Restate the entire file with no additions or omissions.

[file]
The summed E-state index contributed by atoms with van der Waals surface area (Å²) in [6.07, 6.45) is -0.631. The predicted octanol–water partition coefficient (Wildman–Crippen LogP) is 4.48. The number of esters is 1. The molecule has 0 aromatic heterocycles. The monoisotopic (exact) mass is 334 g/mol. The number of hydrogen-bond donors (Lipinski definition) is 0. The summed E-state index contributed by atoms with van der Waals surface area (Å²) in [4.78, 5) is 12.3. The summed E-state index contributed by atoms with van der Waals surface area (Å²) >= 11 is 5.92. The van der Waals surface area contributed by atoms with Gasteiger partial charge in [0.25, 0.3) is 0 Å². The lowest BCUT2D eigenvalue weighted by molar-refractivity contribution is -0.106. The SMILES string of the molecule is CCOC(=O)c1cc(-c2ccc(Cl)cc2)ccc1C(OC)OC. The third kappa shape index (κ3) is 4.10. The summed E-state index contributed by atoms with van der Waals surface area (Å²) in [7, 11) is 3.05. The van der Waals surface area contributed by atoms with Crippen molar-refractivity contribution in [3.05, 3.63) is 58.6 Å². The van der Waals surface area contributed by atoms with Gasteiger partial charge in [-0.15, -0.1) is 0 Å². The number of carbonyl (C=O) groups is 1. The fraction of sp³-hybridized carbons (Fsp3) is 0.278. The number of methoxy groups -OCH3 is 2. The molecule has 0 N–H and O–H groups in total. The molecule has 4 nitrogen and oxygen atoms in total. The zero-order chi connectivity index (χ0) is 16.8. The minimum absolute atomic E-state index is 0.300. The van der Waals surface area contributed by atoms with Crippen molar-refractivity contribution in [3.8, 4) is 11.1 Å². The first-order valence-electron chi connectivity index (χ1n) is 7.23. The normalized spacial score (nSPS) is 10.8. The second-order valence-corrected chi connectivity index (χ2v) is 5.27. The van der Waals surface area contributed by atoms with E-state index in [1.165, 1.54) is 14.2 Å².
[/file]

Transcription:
The summed E-state index contributed by atoms with van der Waals surface area (Å²) in [6.07, 6.45) is -0.631. The predicted octanol–water partition coefficient (Wildman–Crippen LogP) is 4.48. The number of esters is 1. The molecule has 0 aromatic heterocycles. The monoisotopic (exact) mass is 334 g/mol. The number of hydrogen-bond donors (Lipinski definition) is 0. The summed E-state index contributed by atoms with van der Waals surface area (Å²) in [4.78, 5) is 12.3. The summed E-state index contributed by atoms with van der Waals surface area (Å²) >= 11 is 5.92. The van der Waals surface area contributed by atoms with Gasteiger partial charge in [0.25, 0.3) is 0 Å². The lowest BCUT2D eigenvalue weighted by molar-refractivity contribution is -0.106. The SMILES string of the molecule is CCOC(=O)c1cc(-c2ccc(Cl)cc2)ccc1C(OC)OC. The third kappa shape index (κ3) is 4.10. The summed E-state index contributed by atoms with van der Waals surface area (Å²) in [7, 11) is 3.05. The van der Waals surface area contributed by atoms with Crippen molar-refractivity contribution in [3.05, 3.63) is 58.6 Å². The van der Waals surface area contributed by atoms with Gasteiger partial charge in [-0.15, -0.1) is 0 Å². The number of carbonyl (C=O) groups is 1. The fraction of sp³-hybridized carbons (Fsp3) is 0.278. The number of methoxy groups -OCH3 is 2. The molecule has 0 N–H and O–H groups in total. The molecule has 4 nitrogen and oxygen atoms in total. The zero-order chi connectivity index (χ0) is 16.8. The minimum absolute atomic E-state index is 0.300. The van der Waals surface area contributed by atoms with Crippen molar-refractivity contribution in [3.8, 4) is 11.1 Å². The first-order valence-electron chi connectivity index (χ1n) is 7.23. The normalized spacial score (nSPS) is 10.8. The second-order valence-corrected chi connectivity index (χ2v) is 5.27. The van der Waals surface area contributed by atoms with E-state index in [1.165, 1.54) is 14.2 Å².